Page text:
Tuesday, May 10, 2016

Two Great Cookbooks

I enjoy reading cookbooks.  Actually, I get tired of making what I think are the same 3 recipes over and over again.  This week I was fortunate enough to pick up two cookbooks from the library I am literally and figuratively drooling over.  I immediately put them on my Amazon Wish List (hint, hint) for future purchase since I earmarked almost every recipe in both books.



The first one, Cook It in Cast Iron, would allow me to use my trusty and loved cast iron skillet.  I only have the one now, but would sincerely love a few more in various sizes (another hint).  Recipe after recipe, each one more yummy than the last.  From appetizers to desserts, this cookbook features simple one-pan recipes to delight the taste buds.  I even plan on giving corn tortillas a try out of this cookbook.  And the Chocolate-Hazelnut Bread Pudding.  Oh, and the Baked Pepperoni Pizza Dip.  And that's just the tip of the iceberg for this book.

One thing I particularly like was the "Why This Recipe Works" at the start of every recipe.  It explains some changes they might have made to a traditional recipe or why you go from oven to stove or stove to oven with the recipe.

Another droolishous cookbook, especially after I just made a batch of strawberry-rhubarb jam, is Foolproof Preserving-A Guide to Small Batch Jams, Jellies, Pickles, Condiments & More.  From America's Test Kitchen, this book is packed with recipes for small batches of jams and pickles, chutneys and conserves.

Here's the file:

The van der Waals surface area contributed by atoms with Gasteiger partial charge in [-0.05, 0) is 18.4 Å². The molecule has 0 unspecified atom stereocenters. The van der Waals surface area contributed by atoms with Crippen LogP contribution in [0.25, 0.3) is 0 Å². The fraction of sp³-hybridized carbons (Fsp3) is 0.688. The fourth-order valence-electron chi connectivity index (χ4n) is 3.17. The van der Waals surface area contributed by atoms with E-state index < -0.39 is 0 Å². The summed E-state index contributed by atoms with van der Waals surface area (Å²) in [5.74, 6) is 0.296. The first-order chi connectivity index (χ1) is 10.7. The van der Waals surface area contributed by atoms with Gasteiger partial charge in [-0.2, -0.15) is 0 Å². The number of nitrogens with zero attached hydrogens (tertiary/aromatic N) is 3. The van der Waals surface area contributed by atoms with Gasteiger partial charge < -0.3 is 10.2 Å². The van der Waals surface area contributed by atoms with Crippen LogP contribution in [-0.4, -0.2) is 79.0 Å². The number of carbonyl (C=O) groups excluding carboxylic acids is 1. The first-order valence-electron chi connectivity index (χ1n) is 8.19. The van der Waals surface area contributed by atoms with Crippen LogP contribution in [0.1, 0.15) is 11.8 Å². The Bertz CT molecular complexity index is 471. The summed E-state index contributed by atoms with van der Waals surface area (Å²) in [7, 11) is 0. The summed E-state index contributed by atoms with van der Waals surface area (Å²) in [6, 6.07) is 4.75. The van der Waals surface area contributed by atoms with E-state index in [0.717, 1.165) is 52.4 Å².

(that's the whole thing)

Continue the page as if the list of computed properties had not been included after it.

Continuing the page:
I have earmarked several, ok, almost all of the recipes to try this summer as fruits and veggies come in from the garden and farmer's market.  If strawberry jam isn't good enough, what about some raspberry-chocolate jam?  And a bit of pickled ginger for Savvy?  A little summer tomato sauce for all of us?

Once again there is a "Why This Recipe Works" section at the front of every recipe and detailed pictures on most of them to help illustrate the steps.  Explanations are given for changes to more traditional directions and most of the jams and jellies rely on apple for pectin rather than store-bought pectin.  This way it's just fruit, sugar, lemon juice and no chemicals.  A win-win situation.

So now, I have a huge shopping list of things I need for future meals and canned goodies.  On that list are the cookbooks themselves.  For some reason the library (1) wants the books back and (2) frowns on cooking stains on the pages.

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